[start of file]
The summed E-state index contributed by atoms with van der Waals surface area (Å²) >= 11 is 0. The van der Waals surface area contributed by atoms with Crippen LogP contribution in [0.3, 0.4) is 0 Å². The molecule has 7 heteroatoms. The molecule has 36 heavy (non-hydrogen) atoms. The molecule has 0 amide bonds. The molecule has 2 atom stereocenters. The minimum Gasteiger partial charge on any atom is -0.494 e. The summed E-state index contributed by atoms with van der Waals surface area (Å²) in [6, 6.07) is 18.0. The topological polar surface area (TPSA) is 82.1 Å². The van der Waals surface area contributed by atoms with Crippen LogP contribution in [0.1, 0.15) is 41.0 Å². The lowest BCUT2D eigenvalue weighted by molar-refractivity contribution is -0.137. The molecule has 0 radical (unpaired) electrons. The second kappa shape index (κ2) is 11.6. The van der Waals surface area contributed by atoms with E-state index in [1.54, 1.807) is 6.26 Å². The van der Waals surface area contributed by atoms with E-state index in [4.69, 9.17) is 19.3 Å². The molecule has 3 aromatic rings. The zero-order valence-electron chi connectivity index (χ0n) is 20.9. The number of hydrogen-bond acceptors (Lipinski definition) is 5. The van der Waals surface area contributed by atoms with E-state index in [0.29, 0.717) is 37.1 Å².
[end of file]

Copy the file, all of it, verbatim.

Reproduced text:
The summed E-state index contributed by atoms with van der Waals surface area (Å²) >= 11 is 0. The van der Waals surface area contributed by atoms with Crippen LogP contribution in [0.3, 0.4) is 0 Å². The molecule has 7 heteroatoms. The molecule has 36 heavy (non-hydrogen) atoms. The molecule has 0 amide bonds. The molecule has 2 atom stereocenters. The minimum Gasteiger partial charge on any atom is -0.494 e. The summed E-state index contributed by atoms with van der Waals surface area (Å²) in [6, 6.07) is 18.0. The topological polar surface area (TPSA) is 82.1 Å². The van der Waals surface area contributed by atoms with Crippen LogP contribution in [0.1, 0.15) is 41.0 Å². The lowest BCUT2D eigenvalue weighted by molar-refractivity contribution is -0.137. The molecule has 0 radical (unpaired) electrons. The second kappa shape index (κ2) is 11.6. The van der Waals surface area contributed by atoms with E-state index in [1.54, 1.807) is 6.26 Å². The van der Waals surface area contributed by atoms with E-state index in [4.69, 9.17) is 19.3 Å². The molecule has 3 aromatic rings. The zero-order valence-electron chi connectivity index (χ0n) is 20.9. The number of hydrogen-bond acceptors (Lipinski definition) is 5. The van der Waals surface area contributed by atoms with E-state index in [0.29, 0.717) is 37.1 Å².